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Summer 2002

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Global complications

     As if cross-border pollution, and world trade, and foreign relations weren’t knotty and compelling enough, the September 11 attacks and their aftermath added a new, life-or-death urgency to many difficult global issues. And Skidmore’s guest lectures in international affairs and environmental studies—many of them funded by a three-year federal grant—responded accordingly. The spring semester included:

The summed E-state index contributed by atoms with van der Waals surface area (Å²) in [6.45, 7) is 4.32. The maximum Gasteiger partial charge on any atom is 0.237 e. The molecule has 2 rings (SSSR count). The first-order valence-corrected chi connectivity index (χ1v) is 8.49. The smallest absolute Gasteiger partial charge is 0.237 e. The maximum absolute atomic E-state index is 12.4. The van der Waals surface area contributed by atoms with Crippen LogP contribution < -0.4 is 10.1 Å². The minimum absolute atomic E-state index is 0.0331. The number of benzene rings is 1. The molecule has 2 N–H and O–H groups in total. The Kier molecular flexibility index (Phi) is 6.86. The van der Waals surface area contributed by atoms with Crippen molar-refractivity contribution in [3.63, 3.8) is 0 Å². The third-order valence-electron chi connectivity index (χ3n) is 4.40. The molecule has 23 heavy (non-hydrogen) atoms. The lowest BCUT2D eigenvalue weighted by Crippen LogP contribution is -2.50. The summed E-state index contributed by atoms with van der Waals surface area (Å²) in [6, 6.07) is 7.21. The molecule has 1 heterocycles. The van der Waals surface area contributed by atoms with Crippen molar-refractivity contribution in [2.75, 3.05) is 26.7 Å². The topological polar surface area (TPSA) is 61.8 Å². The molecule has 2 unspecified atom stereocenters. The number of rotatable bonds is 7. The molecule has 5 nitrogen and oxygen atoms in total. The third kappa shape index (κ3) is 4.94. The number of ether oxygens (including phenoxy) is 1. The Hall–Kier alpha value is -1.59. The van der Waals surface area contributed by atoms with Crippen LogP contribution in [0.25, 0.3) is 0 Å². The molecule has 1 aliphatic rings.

• “A Critique of Neoliberal Environmental and World Trade Policies,” by John Gowdy, Rensselaer Polytechnic Institute

  • “At Home Abroad: Identity and Power in American Foreign Policy—Can the U.S. Win the War on Terrorism?” by Henry R. Nau, George Washington University

  • “The State of the European Union: Perspectives from Brussels and New York,” by Ambassador John Richardson

  • “From Los Angeles to Kyoto: The Evolution of Emission Trading,” by Tom Tietenberg, Colby College

  • “German and EU Perspectives on the Environment, Terrorism, and Other Global Issues Since September 11,” by Sascha Mueller-Kraenner, Heinrich Böll Foundation, Germany

© 2002 Skidmore College